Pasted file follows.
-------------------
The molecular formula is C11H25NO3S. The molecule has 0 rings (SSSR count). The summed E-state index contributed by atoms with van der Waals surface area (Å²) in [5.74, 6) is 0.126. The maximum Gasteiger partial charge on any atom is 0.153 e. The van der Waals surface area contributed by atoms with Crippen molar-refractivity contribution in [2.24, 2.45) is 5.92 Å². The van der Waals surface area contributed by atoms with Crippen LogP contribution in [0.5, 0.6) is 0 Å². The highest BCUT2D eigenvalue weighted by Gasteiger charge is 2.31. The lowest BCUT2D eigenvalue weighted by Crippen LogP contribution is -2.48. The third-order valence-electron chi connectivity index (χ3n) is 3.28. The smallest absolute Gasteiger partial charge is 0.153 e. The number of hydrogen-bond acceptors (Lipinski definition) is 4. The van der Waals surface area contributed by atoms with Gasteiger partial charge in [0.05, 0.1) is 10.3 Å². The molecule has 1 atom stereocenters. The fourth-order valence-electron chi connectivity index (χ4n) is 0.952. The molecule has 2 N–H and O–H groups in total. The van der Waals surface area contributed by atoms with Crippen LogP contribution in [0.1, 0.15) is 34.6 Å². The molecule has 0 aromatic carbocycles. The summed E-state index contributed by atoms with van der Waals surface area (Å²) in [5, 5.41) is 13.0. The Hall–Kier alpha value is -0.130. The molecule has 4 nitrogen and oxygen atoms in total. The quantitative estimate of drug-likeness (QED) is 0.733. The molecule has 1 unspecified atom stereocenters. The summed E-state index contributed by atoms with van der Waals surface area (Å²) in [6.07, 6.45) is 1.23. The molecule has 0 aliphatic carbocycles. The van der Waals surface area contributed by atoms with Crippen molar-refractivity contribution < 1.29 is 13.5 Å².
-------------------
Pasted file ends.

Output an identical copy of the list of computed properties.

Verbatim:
The molecular formula is C11H25NO3S. The molecule has 0 rings (SSSR count). The summed E-state index contributed by atoms with van der Waals surface area (Å²) in [5.74, 6) is 0.126. The maximum Gasteiger partial charge on any atom is 0.153 e. The van der Waals surface area contributed by atoms with Crippen molar-refractivity contribution in [2.24, 2.45) is 5.92 Å². The van der Waals surface area contributed by atoms with Crippen LogP contribution in [0.5, 0.6) is 0 Å². The highest BCUT2D eigenvalue weighted by Gasteiger charge is 2.31. The lowest BCUT2D eigenvalue weighted by Crippen LogP contribution is -2.48. The third-order valence-electron chi connectivity index (χ3n) is 3.28. The smallest absolute Gasteiger partial charge is 0.153 e. The number of hydrogen-bond acceptors (Lipinski definition) is 4. The van der Waals surface area contributed by atoms with Gasteiger partial charge in [0.05, 0.1) is 10.3 Å². The molecule has 1 atom stereocenters. The fourth-order valence-electron chi connectivity index (χ4n) is 0.952. The molecule has 2 N–H and O–H groups in total. The van der Waals surface area contributed by atoms with Crippen LogP contribution in [0.1, 0.15) is 34.6 Å². The molecule has 0 aromatic carbocycles. The summed E-state index contributed by atoms with van der Waals surface area (Å²) in [5, 5.41) is 13.0. The Hall–Kier alpha value is -0.130. The molecule has 4 nitrogen and oxygen atoms in total. The quantitative estimate of drug-likeness (QED) is 0.733. The molecule has 1 unspecified atom stereocenters. The summed E-state index contributed by atoms with van der Waals surface area (Å²) in [6.07, 6.45) is 1.23. The molecule has 0 aliphatic carbocycles. The van der Waals surface area contributed by atoms with Crippen molar-refractivity contribution < 1.29 is 13.5 Å².